Houston & Peach

Bill Hafley Park in Perry bursting with lessons for young and old

One of Perry’s best kept secrets offers an educational opportunity for people of all ages at no cost.

When Bill Hafley Park in Perry got a huge face-lift in 2013, Perry gained a teaching tool benefiting both adults and students. The park, located at 1438 Houston Lake Drive in Perry, was originally part of a land swap between the Houston County Board of Education and the City of Perry, said Cyndi Houser, executive secretary for the city of Perry, and it later became a recycling center.

When the city went to curbside pickup, the park was no longer needed as a recycling center, and the big recycling wagons were taken away.

Eventually, the park became an eyesore, said Teddie Berry, program assistant for horticulture for the Houston County Extension office.

“It had been long neglected,” she said. “After the recycle bins were taken away ... (it) probably sat there a year.”

In June 2013, a memo of understanding was drawn up between the Extension Office of Houston County, the Master Gardeners of Central Georgia and the city of Perry, outlining the responsibilities of all three entities, Berry said, and plans were made to give the park some much-needed attention. The city, Berry said, gave the extension office full reign on how to design the park, and a committee was formed to decide how to develop it. They decided to make it a teaching garden, where people could come and learn but could also just enjoy the gardens.

“Anything that master gardeners do ... (it) has to have an educational component to it,” Berry said, adding that once the committee brainstormed on ideas, Janice Williams, a master gardener in Perry, laid out the landscaping plans.

“It’s still a work in progress,” Williams said, adding that the gardens are really pretty in the fall. “We have high hopes for it. ... I think it will be a great teaching garden.”

Inside the park there is a children’s garden that includes a circular pizza garden divided into “slices” with a variety of items that could be used on pizza, Berry said. Oregano, tomatoes, garlic, onions and bell peppers can be found in this area. There is also a tire tower, a structure made out of old, big tractor tires that are painted bright colors and planted with plants that are resilient. The tower can be walked on as well as climbed on. There is also a concrete dinosaur and a bench under a crape myrtle tree so that parents can sit nearby and watch their children.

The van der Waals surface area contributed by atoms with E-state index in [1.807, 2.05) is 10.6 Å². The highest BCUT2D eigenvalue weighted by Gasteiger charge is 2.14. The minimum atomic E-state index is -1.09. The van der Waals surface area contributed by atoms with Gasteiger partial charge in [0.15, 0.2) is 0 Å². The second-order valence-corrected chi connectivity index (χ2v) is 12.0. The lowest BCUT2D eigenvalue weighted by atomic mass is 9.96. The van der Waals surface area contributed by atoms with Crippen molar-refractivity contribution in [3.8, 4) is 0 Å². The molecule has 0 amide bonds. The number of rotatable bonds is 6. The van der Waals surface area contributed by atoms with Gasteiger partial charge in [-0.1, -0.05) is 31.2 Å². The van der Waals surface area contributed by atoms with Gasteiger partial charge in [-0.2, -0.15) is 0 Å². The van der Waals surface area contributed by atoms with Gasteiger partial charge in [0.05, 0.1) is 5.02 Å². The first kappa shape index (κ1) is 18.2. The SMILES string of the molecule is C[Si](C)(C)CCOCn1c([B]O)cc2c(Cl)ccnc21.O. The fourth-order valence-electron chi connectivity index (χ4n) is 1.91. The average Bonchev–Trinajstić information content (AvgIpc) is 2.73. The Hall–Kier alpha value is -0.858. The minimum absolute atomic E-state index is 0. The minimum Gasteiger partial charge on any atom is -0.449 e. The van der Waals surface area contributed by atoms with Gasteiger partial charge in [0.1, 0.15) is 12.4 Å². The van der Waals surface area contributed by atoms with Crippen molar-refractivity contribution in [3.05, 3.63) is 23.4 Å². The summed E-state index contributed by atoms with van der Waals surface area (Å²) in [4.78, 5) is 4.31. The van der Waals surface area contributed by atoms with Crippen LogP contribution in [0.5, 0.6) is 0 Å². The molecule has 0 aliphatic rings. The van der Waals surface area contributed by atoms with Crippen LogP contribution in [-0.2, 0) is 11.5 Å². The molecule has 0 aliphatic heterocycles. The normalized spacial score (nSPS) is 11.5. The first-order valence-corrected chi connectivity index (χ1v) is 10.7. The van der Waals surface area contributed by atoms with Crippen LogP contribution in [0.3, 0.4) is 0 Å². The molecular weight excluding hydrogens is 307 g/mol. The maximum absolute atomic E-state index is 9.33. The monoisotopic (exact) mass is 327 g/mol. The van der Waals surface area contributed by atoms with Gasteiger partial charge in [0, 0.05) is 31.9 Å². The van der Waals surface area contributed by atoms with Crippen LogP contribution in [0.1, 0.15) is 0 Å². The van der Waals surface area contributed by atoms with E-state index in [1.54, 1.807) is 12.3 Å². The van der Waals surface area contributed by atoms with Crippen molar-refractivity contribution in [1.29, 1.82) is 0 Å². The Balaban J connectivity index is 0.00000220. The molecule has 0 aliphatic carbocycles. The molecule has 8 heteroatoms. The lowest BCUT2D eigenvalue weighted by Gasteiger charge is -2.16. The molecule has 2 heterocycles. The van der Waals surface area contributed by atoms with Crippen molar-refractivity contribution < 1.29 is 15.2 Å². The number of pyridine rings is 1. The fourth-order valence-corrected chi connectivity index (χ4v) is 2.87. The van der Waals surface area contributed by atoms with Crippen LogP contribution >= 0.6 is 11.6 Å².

“The entire border of this area is planted with unusual things ... sunflowers, brussel sprouts, carrots ... things the kids can touch,” Berry said.

Other gardens included in the park are the pollinator garden, four vegetable gardens, a native plant garden, a Georgia Gold Medal Plant Winners garden, a rock garden, an herb garden, a shade garden and an enabling garden, which is a boxed bed on stilts for easy access for people in wheelchairs. There are also three different kinds of compost bins, Berry said, to help keep the park’s namesake’s dream of recycling alive.

Bill Hafley, Houser said, was a volunteer who was into beautification, composting and recycling, and he eventually became a part-time employee for city of Perry. The park was named after him when he retired.

The park is open to the public from sunrise to sunset, Berry said.

“We want people to come; we want them to learn,” she said.